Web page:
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Proc Natl Acad Sci U S A. 2006 Nov 21;103(47):17991-6. Epub 2006 Nov 13.

Na channel inactivation from open and closed states.

Author information

1
Department of Physiology, University of Pennsylvania, Philadelphia, PA 19104-6085, USA. carmstro@mail.upenn.edu

Abstract

A sodium channel is composed of four similar domains, each containing a highly charged S4 helix that is driven outward (activates) in response to a depolarization. Functionally, the channel has two gates, called activation gate (a gate) and inactivation gate (I gate), both of which must be open for conduction to occur. The cytoplasmically located a gate opens after a depolarization has activated the S4s of (probably) all four domains. The I gate consists of a cytoplasmically located inactivation "particle" and a receptor for it in the channel. The receptor becomes available after some degree of S4 activation, and the particle diffuses in to inactivate the channel. The I gate usually closes when the a gate is open [open-state inactivation (Osi)] but also can close before the channel reaches the conducting state. This "closed-state inactivation" (Csi) is studied quantitatively in this paper to determine the degree of S4 activation required for (i) opening the a gate, and (ii) permitting the I gate to close. Csi is most prominent for small depolarizations, during which occupancy of the partially activated closed states is prolonged. Large depolarizations drive the S4s outward quickly, minimizing the duration of closed-state occupancy and making Csi small and Osi large. Based on these data and evidence in the literature, it is concluded that opening the a gate requires S4 activation in domains 1-3, with partial activation of the S4 of domain 4. Csi requires only S4 activation of domains 3 and 4, which does not open the a gate.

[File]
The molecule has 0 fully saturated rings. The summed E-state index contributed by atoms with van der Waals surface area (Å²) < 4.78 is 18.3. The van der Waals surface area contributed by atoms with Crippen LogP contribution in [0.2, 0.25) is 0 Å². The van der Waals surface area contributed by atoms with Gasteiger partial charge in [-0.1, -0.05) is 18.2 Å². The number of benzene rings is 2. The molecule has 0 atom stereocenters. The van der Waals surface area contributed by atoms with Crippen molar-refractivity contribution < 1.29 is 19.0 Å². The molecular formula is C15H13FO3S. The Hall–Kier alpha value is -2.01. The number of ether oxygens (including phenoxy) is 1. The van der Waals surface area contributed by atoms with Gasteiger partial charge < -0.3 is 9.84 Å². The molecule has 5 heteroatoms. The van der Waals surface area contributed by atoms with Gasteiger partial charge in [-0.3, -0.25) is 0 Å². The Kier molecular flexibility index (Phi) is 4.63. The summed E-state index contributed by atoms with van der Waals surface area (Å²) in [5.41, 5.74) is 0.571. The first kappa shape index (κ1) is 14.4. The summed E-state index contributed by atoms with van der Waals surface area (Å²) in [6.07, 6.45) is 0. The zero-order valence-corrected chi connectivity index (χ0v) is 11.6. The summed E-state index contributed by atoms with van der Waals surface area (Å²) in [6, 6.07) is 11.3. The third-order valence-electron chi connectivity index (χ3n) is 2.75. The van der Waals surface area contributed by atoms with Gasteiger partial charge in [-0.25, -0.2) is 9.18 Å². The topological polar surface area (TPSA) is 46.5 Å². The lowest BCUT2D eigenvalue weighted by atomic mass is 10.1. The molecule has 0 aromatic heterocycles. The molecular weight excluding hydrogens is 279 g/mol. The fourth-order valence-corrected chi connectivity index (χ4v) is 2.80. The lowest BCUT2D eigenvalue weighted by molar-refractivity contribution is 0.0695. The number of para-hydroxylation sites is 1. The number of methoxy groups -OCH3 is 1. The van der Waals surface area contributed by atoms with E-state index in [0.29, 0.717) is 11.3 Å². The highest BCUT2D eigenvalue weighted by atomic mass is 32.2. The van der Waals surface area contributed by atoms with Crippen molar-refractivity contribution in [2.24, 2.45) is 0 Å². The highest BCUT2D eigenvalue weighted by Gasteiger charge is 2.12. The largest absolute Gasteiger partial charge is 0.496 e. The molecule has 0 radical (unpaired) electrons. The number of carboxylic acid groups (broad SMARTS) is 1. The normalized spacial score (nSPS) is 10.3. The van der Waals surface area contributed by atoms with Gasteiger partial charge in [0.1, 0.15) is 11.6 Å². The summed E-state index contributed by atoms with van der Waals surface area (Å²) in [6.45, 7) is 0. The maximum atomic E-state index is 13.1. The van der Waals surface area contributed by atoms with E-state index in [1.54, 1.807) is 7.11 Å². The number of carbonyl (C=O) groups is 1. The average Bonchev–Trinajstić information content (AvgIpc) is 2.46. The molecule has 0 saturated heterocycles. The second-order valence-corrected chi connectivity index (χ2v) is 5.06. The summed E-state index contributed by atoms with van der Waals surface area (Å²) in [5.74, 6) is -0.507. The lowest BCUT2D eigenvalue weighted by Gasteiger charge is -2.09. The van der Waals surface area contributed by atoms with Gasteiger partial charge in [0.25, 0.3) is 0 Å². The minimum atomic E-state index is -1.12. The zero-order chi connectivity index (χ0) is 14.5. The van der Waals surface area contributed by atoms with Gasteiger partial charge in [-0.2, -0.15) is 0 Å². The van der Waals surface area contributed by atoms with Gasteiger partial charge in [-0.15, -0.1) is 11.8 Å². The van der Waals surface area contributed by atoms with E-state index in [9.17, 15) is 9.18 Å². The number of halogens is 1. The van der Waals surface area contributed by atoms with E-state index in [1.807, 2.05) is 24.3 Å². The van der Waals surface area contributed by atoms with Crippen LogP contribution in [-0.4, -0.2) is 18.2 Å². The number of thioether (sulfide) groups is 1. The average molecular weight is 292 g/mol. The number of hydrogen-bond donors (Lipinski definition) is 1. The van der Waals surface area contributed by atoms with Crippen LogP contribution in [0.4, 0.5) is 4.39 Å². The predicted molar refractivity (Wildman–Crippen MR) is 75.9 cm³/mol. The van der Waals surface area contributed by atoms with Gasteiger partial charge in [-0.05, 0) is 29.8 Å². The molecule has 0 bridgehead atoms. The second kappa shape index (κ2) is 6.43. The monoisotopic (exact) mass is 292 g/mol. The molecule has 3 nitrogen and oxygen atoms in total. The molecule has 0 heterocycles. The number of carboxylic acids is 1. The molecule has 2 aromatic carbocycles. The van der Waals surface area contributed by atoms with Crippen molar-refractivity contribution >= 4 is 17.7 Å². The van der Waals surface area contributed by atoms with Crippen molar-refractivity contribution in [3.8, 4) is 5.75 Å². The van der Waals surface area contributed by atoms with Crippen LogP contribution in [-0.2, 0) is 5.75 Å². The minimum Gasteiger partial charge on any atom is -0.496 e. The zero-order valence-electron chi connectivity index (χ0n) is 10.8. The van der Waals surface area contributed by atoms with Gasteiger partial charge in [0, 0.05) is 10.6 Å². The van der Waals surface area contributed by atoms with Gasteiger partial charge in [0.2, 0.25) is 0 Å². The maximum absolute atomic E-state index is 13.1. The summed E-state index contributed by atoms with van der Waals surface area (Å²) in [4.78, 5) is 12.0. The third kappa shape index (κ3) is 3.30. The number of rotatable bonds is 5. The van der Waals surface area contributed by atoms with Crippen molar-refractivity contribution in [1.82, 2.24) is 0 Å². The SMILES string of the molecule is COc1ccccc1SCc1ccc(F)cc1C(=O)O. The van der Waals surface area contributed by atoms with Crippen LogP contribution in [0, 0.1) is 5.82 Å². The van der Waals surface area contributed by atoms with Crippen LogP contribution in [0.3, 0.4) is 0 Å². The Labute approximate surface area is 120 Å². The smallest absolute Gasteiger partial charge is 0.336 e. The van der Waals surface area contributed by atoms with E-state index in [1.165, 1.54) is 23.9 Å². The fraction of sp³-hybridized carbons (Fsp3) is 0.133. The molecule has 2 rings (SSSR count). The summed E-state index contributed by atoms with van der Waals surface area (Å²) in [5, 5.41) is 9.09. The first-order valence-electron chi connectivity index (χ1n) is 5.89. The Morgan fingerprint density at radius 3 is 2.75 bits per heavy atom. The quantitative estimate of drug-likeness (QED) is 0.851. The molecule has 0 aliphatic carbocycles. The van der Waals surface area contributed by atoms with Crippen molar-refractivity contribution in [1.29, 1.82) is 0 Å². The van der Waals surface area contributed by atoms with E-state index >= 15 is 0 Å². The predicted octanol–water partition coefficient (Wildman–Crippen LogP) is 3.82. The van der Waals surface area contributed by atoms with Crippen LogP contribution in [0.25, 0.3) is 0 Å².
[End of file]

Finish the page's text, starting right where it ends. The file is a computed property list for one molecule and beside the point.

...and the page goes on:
PMID:
17101981
PMCID:
PMC1693860
DOI:
10.1073/pnas.0607603103
[Indexed for MEDLINE]
Free PMC Article
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